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CASE REPORT
Year : 2015  |  Volume : 4  |  Issue : 1  |  Page : 30-31

Dieulafoy lesion: A rare cause of gastrointestinal bleeding


1 Department of Medicine, Maharajah's Institute of Medical Sciences, Nellimarla, Vizianagaram, Andhra Pradesh, India
2 Department of Pathology, Maharajah's Institute of Medical Sciences, Nellimarla, Vizianagaram, Andhra Pradesh, India
3 Department of Gastroenterology, Maharajah's Institute of Medical Sciences, Nellimarla, Vizianagaram, Andhra Pradesh, India

Date of Web Publication16-Mar-2015

Correspondence Address:
Dr. Aswini Kumar Sahoo
Department of Medicine, Maharajah's Institute of Medical Sciences, Nellimarla, Vizianagaram - 535 217, Andhra Pradesh
India
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Source of Support: None, Conflict of Interest: None


DOI: 10.4103/2277-8632.153312

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  Abstract 

Dieulafoy lesion is characterized by exteriorization of a large pulsatile arterial vessel through a minimal mucosal tear surrounded by normal mucosa, causing massive and recurrent upper digestive bleeding in previously healthy patients. More frequently presented than diagnosed, with the increase of its knowledge among endoscopists, a large number of cases are expected in the literature. Dieulafoy lesion is a distinct nosologic entity that must be suspected in patients with massive digestive bleeding. Endoscopy became the procedure of choice for diagnosis and treatment of this disease.

Keywords: Dieulafoy lesion, endoscopy, gastrointestinal bleeding


How to cite this article:
Sahoo AK, Rauta S, Chandra MS, Akbar M, Padhy PK. Dieulafoy lesion: A rare cause of gastrointestinal bleeding. J NTR Univ Health Sci 2015;4:30-1

How to cite this URL:
Sahoo AK, Rauta S, Chandra MS, Akbar M, Padhy PK. Dieulafoy lesion: A rare cause of gastrointestinal bleeding. J NTR Univ Health Sci [serial online] 2015 [cited 2019 Aug 18];4:30-1. Available from: http://www.jdrntruhs.org/text.asp?2015/4/1/30/153312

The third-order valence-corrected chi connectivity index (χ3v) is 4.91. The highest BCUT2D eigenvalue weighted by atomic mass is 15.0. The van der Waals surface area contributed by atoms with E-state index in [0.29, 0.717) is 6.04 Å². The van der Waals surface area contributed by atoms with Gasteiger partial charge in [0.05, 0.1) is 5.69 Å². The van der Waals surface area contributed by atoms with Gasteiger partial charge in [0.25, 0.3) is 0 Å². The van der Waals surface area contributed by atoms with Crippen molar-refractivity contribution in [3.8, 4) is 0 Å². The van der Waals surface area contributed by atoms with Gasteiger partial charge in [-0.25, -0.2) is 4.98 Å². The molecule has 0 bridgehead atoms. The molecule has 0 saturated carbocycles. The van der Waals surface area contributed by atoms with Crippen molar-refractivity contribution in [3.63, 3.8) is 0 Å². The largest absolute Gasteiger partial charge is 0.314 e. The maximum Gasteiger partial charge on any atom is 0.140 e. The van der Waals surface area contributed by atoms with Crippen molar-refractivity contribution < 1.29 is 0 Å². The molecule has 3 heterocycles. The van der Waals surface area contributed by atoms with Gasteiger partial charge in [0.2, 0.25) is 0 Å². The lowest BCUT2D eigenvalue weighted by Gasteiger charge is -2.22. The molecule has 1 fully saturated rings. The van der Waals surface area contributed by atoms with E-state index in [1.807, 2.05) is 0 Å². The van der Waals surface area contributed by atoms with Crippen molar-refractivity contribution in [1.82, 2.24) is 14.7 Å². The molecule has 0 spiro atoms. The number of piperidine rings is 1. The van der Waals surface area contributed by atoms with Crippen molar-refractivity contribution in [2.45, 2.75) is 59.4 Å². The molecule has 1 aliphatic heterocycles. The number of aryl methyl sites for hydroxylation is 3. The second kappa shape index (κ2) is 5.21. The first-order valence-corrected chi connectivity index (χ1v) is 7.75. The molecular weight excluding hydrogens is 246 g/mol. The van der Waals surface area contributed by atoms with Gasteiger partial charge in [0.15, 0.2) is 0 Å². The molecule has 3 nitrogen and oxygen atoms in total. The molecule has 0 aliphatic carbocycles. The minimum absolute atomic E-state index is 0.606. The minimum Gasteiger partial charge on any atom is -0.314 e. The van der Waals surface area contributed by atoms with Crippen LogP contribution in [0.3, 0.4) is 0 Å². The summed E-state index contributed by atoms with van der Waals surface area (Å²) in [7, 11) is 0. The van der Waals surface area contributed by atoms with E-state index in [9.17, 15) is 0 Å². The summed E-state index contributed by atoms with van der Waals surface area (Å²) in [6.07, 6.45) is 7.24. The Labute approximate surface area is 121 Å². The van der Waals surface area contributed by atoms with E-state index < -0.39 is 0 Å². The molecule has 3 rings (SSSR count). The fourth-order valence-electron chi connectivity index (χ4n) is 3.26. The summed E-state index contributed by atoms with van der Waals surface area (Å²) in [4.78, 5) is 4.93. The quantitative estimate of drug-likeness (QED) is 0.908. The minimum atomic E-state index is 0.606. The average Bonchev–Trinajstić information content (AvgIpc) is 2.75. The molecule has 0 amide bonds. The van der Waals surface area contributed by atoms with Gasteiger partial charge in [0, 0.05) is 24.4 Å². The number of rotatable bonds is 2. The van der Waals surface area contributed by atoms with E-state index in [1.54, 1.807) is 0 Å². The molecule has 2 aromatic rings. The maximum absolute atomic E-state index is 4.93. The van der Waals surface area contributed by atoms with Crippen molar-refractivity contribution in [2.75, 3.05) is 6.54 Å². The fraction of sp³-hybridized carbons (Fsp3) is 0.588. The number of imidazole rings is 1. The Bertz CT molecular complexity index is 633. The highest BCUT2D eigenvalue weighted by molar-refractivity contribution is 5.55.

Introduction Top


Dieulafoy lesion is an uncommon cause of major gastrointestinal (GI) bleeding and may be difficult to recognize. It consists of a large caliber artery that protrudes through a mucosal defect in the stomach causing significant and often recurrent hemorrhage from a pinpoint non-ulcerated arterial lesion. [1],[2] It has been identified more frequently in recent years due to increased awareness. Dieulafoy lesion is thought to be the cause of acute and chronic upper GI bleeding in approximately 1-2% of these cases. [3]


  Case Report Top


The present case is about a 19-year-old male patient with a non-significant past medical history presented to the hospital with dizziness, light-headedness, headache, progressive dyspnea, bilateral leg swelling and a fever for 2 days. He also had three episodes of coffee ground vomiting and melena on the day of admission. He was a non-smoker, non-drinker and denied any drug abuse. His blood pressure was 100/50 mm of Hg, pulse rate was 116/min. He was lethargic and dyspneic and his skin and conjunctiva were pale. Lung examination was normal, but the cardiovascular exam revealed tachycardia. While the abdominal examination was unremarkable, he had tarry stools on rectal exam. Extremity examination revealed moderate bilateral ankle edema. His blood test showed a hemoglobin of 4.8 g/dL, albumin of 2.8 and a total protein of 4.5. His electrolytes and chemistry were within the normal limits. He was admitted to the intensive care unit with a diagnosis of upper GI bleeding and severe anemia. Upper gastrointestinal endoscopy has shown dieulafoy lesion [Figure 1] and [Figure 2]. Treatment with intravenous fluids and packed red blood cells was started. Electrocoagulation was carried out and his symptoms improved markedly in a few days. [4]
Figure 1: Upper gastrointestinal endoscopy shows Dieulafoy lesion

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Figure 2: Upper gastrointestinal endoscopy shows Dieulafoy lesion

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  Discussion Top


Dieulafoy lesion should be considered when evaluating any acute and recurrent major GI bleeding. If unrecognized, it may cause a life-threatening hemorrhage. Awareness of the condition is a key to accurate diagnosis. It can be easily overlooked at endoscopy as concomitant lesions such as ulcers or varices may wrongly be considered responsible for the bleeding episode. Treatment is by endoscopic modalities like electrocoagulation and successfully achieves permanent hemostasis in 85% of cases. [4] In practice, we have to consider unusual causes of common diseases to decrease their mortality and morbidity.

 
  References Top

1.
Veldhuyzen van Zanten SJ, Bartelsman JF, Schipper ME, Tytgat GN. Recurrent massive haematemesis from dieulafoy vascular malformations: A review of 101 cases. Gut 1986;27:213-22.  Back to cited text no. 1
[PUBMED]    
2.
Chaer RA, Helton WS. Dieulafoy's disease. J Am Coll Surg 2003;196:290-6.  Back to cited text no. 2
    
3.
British Society of Gastroenterology Endoscopy Committee. Non-variceal upper gastrointestinal haemorrhage: Guidelines. Gut 2002;51 Suppl 4:iv1-6.  Back to cited text no. 3
[PUBMED]    
4.
Chung IK, Kim EJ, Lee MS, Kim HS, Park SH, Lee MH, et al. Bleeding Dieulafoy's lesions and the choice of endoscopic method: Comparing the hemostatic efficacy of mechanical and injection methods. Gastrointest Endosc 2000;52:721-4.  Back to cited text no. 4
    


    Figures

  [Figure 1], [Figure 2]



 

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